Gavin Maddock Design Studio designed the Pearl Bay Residence in Yzerfontein, South Africa.
This contemporary home is located on South Africas’ West coast, 90kms north of Cape Town. Taking full advantage of the ocean views and responding to the coastal dune context, Gavin Maddock describes it as ‘a spectacular site’.
The brief called for a ‘modern’ house with ocean views and observance of a budget, including the standard accommodation requirements. With the front dune sitting up a little higher than the rest of the site, the challenge was to reconcile house, dune and views. The result is a rectangular double storey structure of 600 square metres with imaginatively conceived outdoor living spaces. It comprises: three bedrooms, four bathrooms, living and dining areas both inside and out, a gallery, casual living room, a study, decks and balconies. Ocean views exist from virtually every room.
The architecture and interiors were inspired by the West coast landscape which is quite textural and typified by simple white houses and cottages, remminiscent of the Mediterranean. Cavity brick construction was used throughout with all walls plastered and painted white. Both the front and rear pavilions are two storeys, joined by the gallery, which is a single storey element. There is a seamless flow between these spaces and a sense of uninterrupted connection between inside and outside. The floor slabs are off-form concrete, contrasting with the painted plaster of the walls, yet further expressing the vertical line.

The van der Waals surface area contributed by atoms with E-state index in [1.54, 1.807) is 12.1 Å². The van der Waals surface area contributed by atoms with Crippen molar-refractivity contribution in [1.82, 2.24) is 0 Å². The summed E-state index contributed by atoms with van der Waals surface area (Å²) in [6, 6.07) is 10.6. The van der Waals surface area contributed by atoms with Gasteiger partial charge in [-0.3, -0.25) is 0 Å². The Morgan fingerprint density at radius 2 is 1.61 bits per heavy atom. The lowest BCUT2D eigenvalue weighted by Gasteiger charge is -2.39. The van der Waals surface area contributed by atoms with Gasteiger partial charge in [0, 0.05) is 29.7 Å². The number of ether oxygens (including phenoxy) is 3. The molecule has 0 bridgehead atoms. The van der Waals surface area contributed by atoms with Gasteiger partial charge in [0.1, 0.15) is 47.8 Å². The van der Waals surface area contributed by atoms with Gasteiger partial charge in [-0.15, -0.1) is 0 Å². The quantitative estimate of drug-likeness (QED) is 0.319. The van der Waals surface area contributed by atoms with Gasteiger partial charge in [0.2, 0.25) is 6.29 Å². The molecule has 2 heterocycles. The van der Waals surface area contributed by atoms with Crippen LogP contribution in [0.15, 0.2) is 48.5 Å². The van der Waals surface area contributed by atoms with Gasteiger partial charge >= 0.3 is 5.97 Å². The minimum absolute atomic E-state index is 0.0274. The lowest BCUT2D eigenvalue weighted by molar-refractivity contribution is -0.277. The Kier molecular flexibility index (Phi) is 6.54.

The scale of furniture, its colour and texture, were important to satisfy comfort levels. The unit seating and the dining table were custom designed to complement the space. The external furniture pieces were chosen for their scale and simplicity; bold pieces that hold the spaces together. The TV and all audio equipment was concealed in the living room wall cabinet, behind the large steel framed sliding panel that accommodates a substantial artwork. A custom designed fireplace was recessed into a stainless steel ledge.
The granite tiles were selected for their texture and grain, which resonates with rocks in the distance, providing that external feel – of being on the terrace. Their size is proportionate to the space and contrasts with certain soft textures within the interior. Here, the selection of furniture includes various modern classics.
Striving to reduce the structure to its minimum so as to maximise views, there are no ‘framed views’. The canvas had to be as large as possible on a site such as this, yet provide privacy to / from future neighbours and shelter from the elements. The opening was stretched to the maximum of 14 metres addressing the ocean. To achieve the lightness of the space, proportion and height was essential. Ceiling heights of 3,3 metres ensured this result, with full height sliding doors which retract into the structure to form a singular space.
The result is a serene home with large entertainment areas and all the mod cons.
Photography by Adam Letch